Kilauea's Halemaumau Crater, 1917 volcano eruption, D. Howard Hitchcock,
a much more sophisticated work than his two earlier volcanoes (above).
Lauhala, D. Howard Hitchcock
Returning to the islands in 1894, Hitchcock married and then joined with three or four other local artists to found the first artists' society in the islands, the Kilohana Art League. Together, along with Ernst William Christmas, Charles Furneaux, Ogura, Yonesuke Itoh, Ambrose McCarthy Patterson, Louis Pohl, Eduardo Lefebvre Scovell, William Pinkney Toler, William Twigg-Smith, and Lionel Walden, who later joined the group in painting and exhibiting, they came to be known as the Volcano School. The volcano painters of Kilohana Art League formed the organizational and aesthetic base upon which the Hawaiian art world rests today.

Waimanalo.....on the distant hill there is a lighthouse, near Sea Life Park, on Oahu. Hitchcock's coastal scene is probably from the early 1900s.
A tidal basin, D. Howard Hitchcock
As fascinating as mother nature's firey tantrums might be to artists, the lovely beaches, overhanging palms, and extended palms of tourists bearing cash have proven far more enticing to Hitchcock and the generations since. Even before the first 707 arrived at Honolulu International Airport in the 1959, even before the first American GIs descended upon the place before the war, wealthy tourists had been buying and carrying home in their luggage painted images of the Polynesian landscape and  culture, some authentic, some...not so much. The paintings of D. Howard Hitchcock, his being the native born, "grandfather" of Hawaiian art, is about as authentic as it gets. His coastal scenes very often serve as models for young painters today.

At Lanikai, 1938, D. Howard Hitchcock,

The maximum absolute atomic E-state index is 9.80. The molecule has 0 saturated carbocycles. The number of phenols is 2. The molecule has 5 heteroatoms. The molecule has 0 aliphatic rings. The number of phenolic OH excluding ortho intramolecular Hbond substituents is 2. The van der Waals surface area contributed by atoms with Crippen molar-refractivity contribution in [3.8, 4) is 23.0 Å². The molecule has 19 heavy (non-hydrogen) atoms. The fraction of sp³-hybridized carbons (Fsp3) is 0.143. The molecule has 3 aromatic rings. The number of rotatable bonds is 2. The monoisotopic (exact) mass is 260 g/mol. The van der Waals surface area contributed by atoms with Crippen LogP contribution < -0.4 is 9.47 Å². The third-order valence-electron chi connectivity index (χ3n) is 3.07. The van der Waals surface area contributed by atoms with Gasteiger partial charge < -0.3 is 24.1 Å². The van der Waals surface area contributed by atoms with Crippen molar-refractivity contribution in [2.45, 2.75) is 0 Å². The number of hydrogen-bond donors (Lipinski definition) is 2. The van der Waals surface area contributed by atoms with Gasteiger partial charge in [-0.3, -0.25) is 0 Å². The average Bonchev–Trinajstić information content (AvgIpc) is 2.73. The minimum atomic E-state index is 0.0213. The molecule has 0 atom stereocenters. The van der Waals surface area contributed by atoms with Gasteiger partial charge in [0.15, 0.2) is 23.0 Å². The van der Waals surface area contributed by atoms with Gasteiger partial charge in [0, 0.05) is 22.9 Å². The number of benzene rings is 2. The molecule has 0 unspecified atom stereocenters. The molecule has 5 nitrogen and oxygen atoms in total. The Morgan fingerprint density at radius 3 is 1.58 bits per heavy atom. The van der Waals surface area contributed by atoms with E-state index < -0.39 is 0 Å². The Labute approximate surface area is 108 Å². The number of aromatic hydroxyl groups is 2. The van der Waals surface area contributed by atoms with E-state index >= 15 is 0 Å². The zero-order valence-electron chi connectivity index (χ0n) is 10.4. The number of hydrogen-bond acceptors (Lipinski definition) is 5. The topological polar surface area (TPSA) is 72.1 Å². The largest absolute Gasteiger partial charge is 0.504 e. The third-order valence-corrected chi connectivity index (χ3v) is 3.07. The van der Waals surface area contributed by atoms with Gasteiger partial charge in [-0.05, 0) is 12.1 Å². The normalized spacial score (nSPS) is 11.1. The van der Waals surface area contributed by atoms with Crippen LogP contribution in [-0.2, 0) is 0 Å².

the type of tropical island painting we've all come to know and love.
Tora Tora Tora The Attack on Pearl Harbor
Begins, Stu Shepherd--a view of the islands
Hitchcock could never have imagined.
Trekking inland, up and down mountains, even in a Jeep, in search of active volcanic images is no work for the weak, frail, or aged. As the islands became more and more American, the landscape more and more exotic to visitors from all over the world (East and West) Hitchcock's work shifted from the volcanic to the romantic. Among all the native-born artists to follow, his work became perhaps the most collectible. Hitchcock was also instrumental in bringing to the islands more than just his skills in painting. As his two sons, Harvey and Joshua, entered their teens, Hitchcock brought from California the Boy Scouts of America, starting the first troop in Honolulu around 1910. Some thirty years later, he and his grown sons witnessed first-hand the Japanese attack on Pearl Harbor. The Hawaii Hitchcock knew would never be the same again. David Howard Hitchcock died a little over a year later, January 1, 1943.

Waimea Canyon, 1836, D. Howard Hitchcock.
As he grew older, Hitchcock's style became more impressionistic.


  1. The untitled, unknown picture of the shore you have reproduced is Waimanalo.....and the distant hill is where there is a lighthouse, and before that SeaLife Park, on Oahu.

  2. Thanks for your input. I have adjusted the caption under the photo to reflect your information.